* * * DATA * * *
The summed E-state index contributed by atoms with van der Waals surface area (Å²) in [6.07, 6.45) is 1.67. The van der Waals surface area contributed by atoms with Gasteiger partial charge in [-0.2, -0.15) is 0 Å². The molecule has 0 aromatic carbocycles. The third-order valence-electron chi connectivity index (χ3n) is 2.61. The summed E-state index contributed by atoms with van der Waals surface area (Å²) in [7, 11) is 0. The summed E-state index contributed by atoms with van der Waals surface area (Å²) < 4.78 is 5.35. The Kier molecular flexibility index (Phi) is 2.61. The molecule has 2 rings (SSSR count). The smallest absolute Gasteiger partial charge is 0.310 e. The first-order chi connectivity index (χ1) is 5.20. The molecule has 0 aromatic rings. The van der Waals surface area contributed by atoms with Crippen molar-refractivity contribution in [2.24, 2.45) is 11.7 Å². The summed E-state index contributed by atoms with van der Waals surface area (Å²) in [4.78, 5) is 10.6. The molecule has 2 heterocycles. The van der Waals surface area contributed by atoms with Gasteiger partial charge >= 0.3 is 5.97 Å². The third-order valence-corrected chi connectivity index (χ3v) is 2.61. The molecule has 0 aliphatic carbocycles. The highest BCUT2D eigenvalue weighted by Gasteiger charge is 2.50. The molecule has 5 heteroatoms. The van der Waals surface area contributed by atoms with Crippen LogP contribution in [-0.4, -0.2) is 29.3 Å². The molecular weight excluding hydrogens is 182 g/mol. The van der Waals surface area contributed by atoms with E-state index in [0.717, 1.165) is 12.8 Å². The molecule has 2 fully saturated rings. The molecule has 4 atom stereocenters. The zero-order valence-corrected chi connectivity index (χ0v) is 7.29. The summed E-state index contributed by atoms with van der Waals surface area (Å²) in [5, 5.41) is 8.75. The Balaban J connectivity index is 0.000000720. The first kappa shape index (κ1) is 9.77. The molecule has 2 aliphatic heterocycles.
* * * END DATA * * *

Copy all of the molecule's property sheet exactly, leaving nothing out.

The summed E-state index contributed by atoms with van der Waals surface area (Å²) in [6.07, 6.45) is 1.67. The van der Waals surface area contributed by atoms with Gasteiger partial charge in [-0.2, -0.15) is 0 Å². The molecule has 0 aromatic carbocycles. The third-order valence-electron chi connectivity index (χ3n) is 2.61. The summed E-state index contributed by atoms with van der Waals surface area (Å²) in [7, 11) is 0. The summed E-state index contributed by atoms with van der Waals surface area (Å²) < 4.78 is 5.35. The Kier molecular flexibility index (Phi) is 2.61. The molecule has 2 rings (SSSR count). The smallest absolute Gasteiger partial charge is 0.310 e. The first-order chi connectivity index (χ1) is 5.20. The molecule has 0 aromatic rings. The van der Waals surface area contributed by atoms with Crippen molar-refractivity contribution in [2.24, 2.45) is 11.7 Å². The summed E-state index contributed by atoms with van der Waals surface area (Å²) in [4.78, 5) is 10.6. The molecule has 2 heterocycles. The van der Waals surface area contributed by atoms with Gasteiger partial charge >= 0.3 is 5.97 Å². The third-order valence-corrected chi connectivity index (χ3v) is 2.61. The molecule has 0 aliphatic carbocycles. The highest BCUT2D eigenvalue weighted by Gasteiger charge is 2.50. The molecule has 5 heteroatoms. The van der Waals surface area contributed by atoms with Crippen LogP contribution in [-0.4, -0.2) is 29.3 Å². The molecular weight excluding hydrogens is 182 g/mol. The van der Waals surface area contributed by atoms with E-state index in [0.717, 1.165) is 12.8 Å². The molecule has 2 fully saturated rings. The molecule has 4 atom stereocenters. The zero-order valence-corrected chi connectivity index (χ0v) is 7.29. The summed E-state index contributed by atoms with van der Waals surface area (Å²) in [5, 5.41) is 8.75. The Balaban J connectivity index is 0.000000720. The first kappa shape index (κ1) is 9.77. The molecule has 2 aliphatic heterocycles.